You’ve probably heard about cookies and online tracking. Perhaps you’ve been wondering how they work, but you’re not sure where to start. OnGuardOnline.gov has the info you need to understand what cookies are, what they do, and how you can control them.
Assistant Director, Consumer & Business Education, FTC
OnGuardOnline.gov and the Federal Trade Commission (FTC) are hearing from people who think we’ve called them. OnGuardOnline.gov is an educational website managed by the federal government. We never contact people by phone to ask for their information or to “fix” their computers. The phone number you see on your caller ID is probably a fake.
With the holiday season in full swing, the Department of Homeland Security’s Stop.Think.Connect.™ Campaign reminds travelers to be vigilant with their electronic devices. While many people rely on these devices for travel arrangements, directions, and communication, identity thieves may try to take advantage of those on the go.
If you’ve come to OnGuardOnline.gov looking for the Stop.Think.Connect. Toolkit, look no further than the Net Cetera Community Outreach Toolkit. That’s right: It’s one toolkit with two names, which might seem strange, but there’s a method to our madness.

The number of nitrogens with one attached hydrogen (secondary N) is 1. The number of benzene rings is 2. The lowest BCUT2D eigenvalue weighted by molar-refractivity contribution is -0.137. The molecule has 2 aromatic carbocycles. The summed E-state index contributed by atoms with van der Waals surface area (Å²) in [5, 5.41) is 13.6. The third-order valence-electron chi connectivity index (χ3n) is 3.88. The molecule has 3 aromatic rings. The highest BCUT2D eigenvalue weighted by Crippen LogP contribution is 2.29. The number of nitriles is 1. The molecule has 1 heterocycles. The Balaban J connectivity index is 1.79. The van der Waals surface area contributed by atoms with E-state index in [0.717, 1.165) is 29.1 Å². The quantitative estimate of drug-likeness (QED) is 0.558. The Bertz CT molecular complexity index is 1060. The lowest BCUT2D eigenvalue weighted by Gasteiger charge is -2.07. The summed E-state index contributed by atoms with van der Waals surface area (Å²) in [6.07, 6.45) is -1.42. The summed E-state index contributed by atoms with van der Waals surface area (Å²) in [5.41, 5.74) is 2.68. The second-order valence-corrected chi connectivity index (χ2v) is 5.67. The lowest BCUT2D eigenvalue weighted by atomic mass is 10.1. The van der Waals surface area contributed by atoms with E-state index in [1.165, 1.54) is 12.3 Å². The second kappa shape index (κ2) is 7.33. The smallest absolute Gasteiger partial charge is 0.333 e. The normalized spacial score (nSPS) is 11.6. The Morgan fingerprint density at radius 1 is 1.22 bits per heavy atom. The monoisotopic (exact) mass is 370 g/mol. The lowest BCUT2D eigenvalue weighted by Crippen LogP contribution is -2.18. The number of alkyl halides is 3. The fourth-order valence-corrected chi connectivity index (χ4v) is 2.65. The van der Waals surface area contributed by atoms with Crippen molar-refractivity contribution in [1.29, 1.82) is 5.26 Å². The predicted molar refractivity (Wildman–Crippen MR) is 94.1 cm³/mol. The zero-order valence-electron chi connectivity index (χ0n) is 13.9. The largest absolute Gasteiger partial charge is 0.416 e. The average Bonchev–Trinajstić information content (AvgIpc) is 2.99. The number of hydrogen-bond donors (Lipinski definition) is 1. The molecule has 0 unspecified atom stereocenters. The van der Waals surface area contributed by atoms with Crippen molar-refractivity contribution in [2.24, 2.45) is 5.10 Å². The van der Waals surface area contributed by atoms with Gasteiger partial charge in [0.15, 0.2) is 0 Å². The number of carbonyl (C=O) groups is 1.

Kids have busy lives. To keep up, they may begin spending time online: creating profiles, sharing photos, chatting with friends. The freedom to socialize on the go is great, but there are some risks, too.
We’re constantly looking for ways to improve OnGuardOnline.gov, so we really appreciate the feedback we get from visitors. We can’t always respond to every request, but we wanted to take a moment today to address some questions that we’ve seen more than once.
It’s some pitch – lose lots of weight quickly with products you can try out for free. Even better when the products seem to be endorsed by trusted news site and satisfied “reporters” can attest to all the unwanted pounds they’ve dropped.
Attorney, Division of Consumer & Business Education, FTC
When it comes to privacy promises, what businesses say about the personal information they collect from you has to line up with their day-to-day procedures. That’s the message of the FTC’s proposed settlement announced today with Facebook. Where did the company go wrong? The agency’s 8-count complaint boils down to this: Facebook’s privacy practices often flew in the face of its stated policies and, as one count alleges, the company made significant retroactive changes to its privacy practices, without getting users’ consent.